Many excellent papers have been published (Blocq and Marinesco,1 Brissaud,2 Brissaud and Londe,3 Déjerine and Thòmas,4 Dumont,5 Spiller,6 Pfeiffer7 and others) on the pathologic anatomy of Friedreich's ataxia, but its histopathology has not been thoroughly studied.
Friedreich's8 original article appeared in 1863. Marie,9 thirty years later, culled from the literature sixteen ceses—of which only two contained a necropsy report—which he felt did not belong to the Friedreich group. On the basis of these cases, he established a new clinical syndrome, which he called hereditary cerebellar ataxia. He regarded the symptoms as the result of some congenital defect of the cerebellum.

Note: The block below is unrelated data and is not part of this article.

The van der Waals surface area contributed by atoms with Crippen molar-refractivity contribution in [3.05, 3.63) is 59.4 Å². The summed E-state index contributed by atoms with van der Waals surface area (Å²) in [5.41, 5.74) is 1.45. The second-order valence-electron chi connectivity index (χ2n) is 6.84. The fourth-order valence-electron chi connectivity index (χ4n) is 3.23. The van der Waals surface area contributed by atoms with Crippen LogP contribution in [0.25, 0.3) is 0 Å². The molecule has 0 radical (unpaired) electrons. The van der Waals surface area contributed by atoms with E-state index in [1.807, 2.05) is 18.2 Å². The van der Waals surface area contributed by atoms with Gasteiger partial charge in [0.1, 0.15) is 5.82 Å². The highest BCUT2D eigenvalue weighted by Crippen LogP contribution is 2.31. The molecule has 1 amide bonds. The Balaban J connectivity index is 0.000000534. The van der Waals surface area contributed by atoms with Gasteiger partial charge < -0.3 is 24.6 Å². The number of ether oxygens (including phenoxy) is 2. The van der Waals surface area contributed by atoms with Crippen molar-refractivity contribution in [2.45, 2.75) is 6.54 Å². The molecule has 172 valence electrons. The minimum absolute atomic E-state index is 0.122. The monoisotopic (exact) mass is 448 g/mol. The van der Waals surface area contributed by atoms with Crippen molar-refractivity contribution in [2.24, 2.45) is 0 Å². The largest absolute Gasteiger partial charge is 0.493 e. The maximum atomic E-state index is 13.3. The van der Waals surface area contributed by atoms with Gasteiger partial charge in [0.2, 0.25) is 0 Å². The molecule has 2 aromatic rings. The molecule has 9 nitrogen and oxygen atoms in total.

Since this time, there has been much discussion as to the proper placing of particular cases. Most of the cases have shown mainly cord symptoms and cord pathology. In some, the cerebellum has been more involved (Fraser10 and Nonne11
WINKELMAN NW, ECKEL JL. HISTOPATHOLOGIC FINDINGS IN A CASE OF FRIEDREICH'S ATAXIA. Arch NeurPsych. 1925;13(1):37–46. doi:10.1001/archneurpsyc.1925.02200070040003
Customize your JAMA Network experience by selecting one or more topics from the list below.